Guest host Clairemont author T. Greenwood (The Golden Hour) celebrated Jesse Edward Johnson’s debut: “Lester Smith, the unlikely hero of this coming-of age story, captivates even as he infuriates. He’s snarky and smart and will totally break your heart. For fans of John Green and Rainbow Rowell, Yearbook is your next favorite read.” Jesse is an artist, whose works include author portraits made of text and combining his writing (in regular type) and quotation (in italics). The result is a dialogue, of a kind, between the subject of the portrait and Jesse.
t's 1996, senior year of high school has just begun, and Lester is at a total loss. He should be studying and making plans for life after graduation. (His best friend, Freesia, is applying to 37 colleges.) Instead, he wanders the back roads of his small town on the Puget Sound, visiting the local beaches and ignoring all his schoolwork. His father recently abandoned the family, his mother is more than slightly distracted, and his younger sister, Grace, is finding it hard to adjust to both their new family situation and ninth grade.
But Lester is smart and funny, and despite his general apathy, he does feel strongly about a few things: he loves his friends, Milton's Paradise Lost, the Ramones, and "the yearbook arts," as he calls them. Eventually he even comes to appreciate Mr. Traversal, the new Yearbook teacher who prefers that students call him by his first name, Jeff. When Lester and Jeff run afoul of the school's insufferable interim principal, they come up with a plan to create an "underground yearbook." This renegade project and Jeff's unlikely mentorship provide the spark that helps Lester to accept his past and to give his future a second chance.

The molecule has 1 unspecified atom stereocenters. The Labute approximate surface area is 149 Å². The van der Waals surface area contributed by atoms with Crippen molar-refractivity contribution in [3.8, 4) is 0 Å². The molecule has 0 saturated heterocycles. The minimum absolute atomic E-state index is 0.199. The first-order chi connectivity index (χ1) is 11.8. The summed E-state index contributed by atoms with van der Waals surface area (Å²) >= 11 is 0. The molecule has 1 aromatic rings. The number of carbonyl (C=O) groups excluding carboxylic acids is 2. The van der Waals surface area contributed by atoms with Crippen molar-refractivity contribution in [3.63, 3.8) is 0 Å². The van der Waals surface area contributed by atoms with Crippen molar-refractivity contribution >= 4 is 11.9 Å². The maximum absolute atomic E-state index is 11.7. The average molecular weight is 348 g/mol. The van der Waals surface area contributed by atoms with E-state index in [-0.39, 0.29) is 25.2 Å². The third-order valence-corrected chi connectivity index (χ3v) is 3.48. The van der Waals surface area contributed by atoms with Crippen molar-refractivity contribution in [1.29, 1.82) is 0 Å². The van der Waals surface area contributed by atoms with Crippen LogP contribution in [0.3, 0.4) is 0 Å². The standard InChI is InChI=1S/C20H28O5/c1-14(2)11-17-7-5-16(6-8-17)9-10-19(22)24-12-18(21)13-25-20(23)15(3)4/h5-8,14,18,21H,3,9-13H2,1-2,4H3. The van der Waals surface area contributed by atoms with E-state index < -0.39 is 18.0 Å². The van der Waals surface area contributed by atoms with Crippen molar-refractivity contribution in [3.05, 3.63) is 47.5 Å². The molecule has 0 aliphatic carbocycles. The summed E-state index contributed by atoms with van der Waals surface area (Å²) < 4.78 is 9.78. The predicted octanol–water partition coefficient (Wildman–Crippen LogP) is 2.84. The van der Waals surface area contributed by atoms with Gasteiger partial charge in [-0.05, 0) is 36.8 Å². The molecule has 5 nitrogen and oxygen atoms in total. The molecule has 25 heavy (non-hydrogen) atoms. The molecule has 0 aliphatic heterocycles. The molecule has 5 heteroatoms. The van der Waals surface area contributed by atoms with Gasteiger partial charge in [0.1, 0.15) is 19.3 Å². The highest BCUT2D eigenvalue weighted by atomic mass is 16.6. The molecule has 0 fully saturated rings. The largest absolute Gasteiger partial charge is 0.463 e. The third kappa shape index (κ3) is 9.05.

From bright new talent Jesse Edward Johnson comes this hilarious and moving debut novel about learning to believe in yourself again. Whether you have yet to start high school or you graduated decades ago, you re sure to love Yearbook and the whip-smart Lester Smith.
On a spring afternoon long ago, thirteen-year-old Wyn Davies took a shortcut through the woods in her New Hampshire hometown and became a cautionary tale. Now, twenty years later, she lives in New York, on the opposite side of a duplex from her ex, with their four-year-old daughter shuttling between them. Wyn makes her living painting commissioned canvases of birch trees to match her clients furnishings. But the nagging sense that she has sold her artistic soul is soon eclipsed by a greater fear. Robby Rousseau, who has spent the past two decades in prison for a terrible crime against her, may be released based on new DNA evidence unless Wyn breaks her silence about that afternoon. To clear her head, refocus her painting, and escape an even more present threat, Wyn agrees to be temporary caretaker for a friend s new property on a remote Maine island. The house has been empty for years, and in the basement Wyn discovers a box of film canisters labeled Epitaphs and Prophecies. Like time capsules, the photographs help her piece together the life of the house s former owner, an artistic young mother, much like Wyn. But there is a mystery behind the images too, and unraveling it will force Wyn to finally confront what happened in those woods and perhaps escape them at last. A compelling and evocative novel with an unsettling question at its heart, T. Greenwood's The Golden Hour explores the power of art to connect, to heal, and to reveal our most painful and necessary truths.